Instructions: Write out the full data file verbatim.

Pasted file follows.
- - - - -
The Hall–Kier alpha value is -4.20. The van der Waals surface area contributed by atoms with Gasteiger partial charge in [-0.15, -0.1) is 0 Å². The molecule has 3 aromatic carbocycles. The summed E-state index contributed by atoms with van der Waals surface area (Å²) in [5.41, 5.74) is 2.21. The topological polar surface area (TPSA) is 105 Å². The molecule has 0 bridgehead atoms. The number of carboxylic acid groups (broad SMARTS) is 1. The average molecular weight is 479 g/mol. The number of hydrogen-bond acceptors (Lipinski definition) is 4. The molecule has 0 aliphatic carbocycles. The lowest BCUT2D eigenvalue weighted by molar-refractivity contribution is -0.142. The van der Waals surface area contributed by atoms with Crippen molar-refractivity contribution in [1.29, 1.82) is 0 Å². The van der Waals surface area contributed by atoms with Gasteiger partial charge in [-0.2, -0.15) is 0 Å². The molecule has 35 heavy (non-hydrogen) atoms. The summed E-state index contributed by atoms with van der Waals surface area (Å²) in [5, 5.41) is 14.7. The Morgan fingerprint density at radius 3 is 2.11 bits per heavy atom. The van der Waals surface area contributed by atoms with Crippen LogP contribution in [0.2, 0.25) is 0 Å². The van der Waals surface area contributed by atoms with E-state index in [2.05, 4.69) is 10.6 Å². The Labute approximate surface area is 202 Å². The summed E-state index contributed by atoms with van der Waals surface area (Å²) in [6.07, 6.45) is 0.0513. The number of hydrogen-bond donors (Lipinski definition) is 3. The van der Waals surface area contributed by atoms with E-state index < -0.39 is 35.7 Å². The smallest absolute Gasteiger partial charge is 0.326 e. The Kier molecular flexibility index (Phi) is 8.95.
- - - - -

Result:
The Hall–Kier alpha value is -4.20. The van der Waals surface area contributed by atoms with Gasteiger partial charge in [-0.15, -0.1) is 0 Å². The molecule has 3 aromatic carbocycles. The summed E-state index contributed by atoms with van der Waals surface area (Å²) in [5.41, 5.74) is 2.21. The topological polar surface area (TPSA) is 105 Å². The molecule has 0 bridgehead atoms. The number of carboxylic acid groups (broad SMARTS) is 1. The average molecular weight is 479 g/mol. The number of hydrogen-bond acceptors (Lipinski definition) is 4. The molecule has 0 aliphatic carbocycles. The lowest BCUT2D eigenvalue weighted by molar-refractivity contribution is -0.142. The van der Waals surface area contributed by atoms with Crippen molar-refractivity contribution in [1.29, 1.82) is 0 Å². The van der Waals surface area contributed by atoms with Gasteiger partial charge in [-0.2, -0.15) is 0 Å². The molecule has 35 heavy (non-hydrogen) atoms. The summed E-state index contributed by atoms with van der Waals surface area (Å²) in [5, 5.41) is 14.7. The Morgan fingerprint density at radius 3 is 2.11 bits per heavy atom. The van der Waals surface area contributed by atoms with Crippen LogP contribution in [0.2, 0.25) is 0 Å². The van der Waals surface area contributed by atoms with E-state index in [2.05, 4.69) is 10.6 Å². The Labute approximate surface area is 202 Å². The summed E-state index contributed by atoms with van der Waals surface area (Å²) in [6.07, 6.45) is 0.0513. The number of hydrogen-bond donors (Lipinski definition) is 3. The van der Waals surface area contributed by atoms with E-state index < -0.39 is 35.7 Å². The smallest absolute Gasteiger partial charge is 0.326 e. The Kier molecular flexibility index (Phi) is 8.95.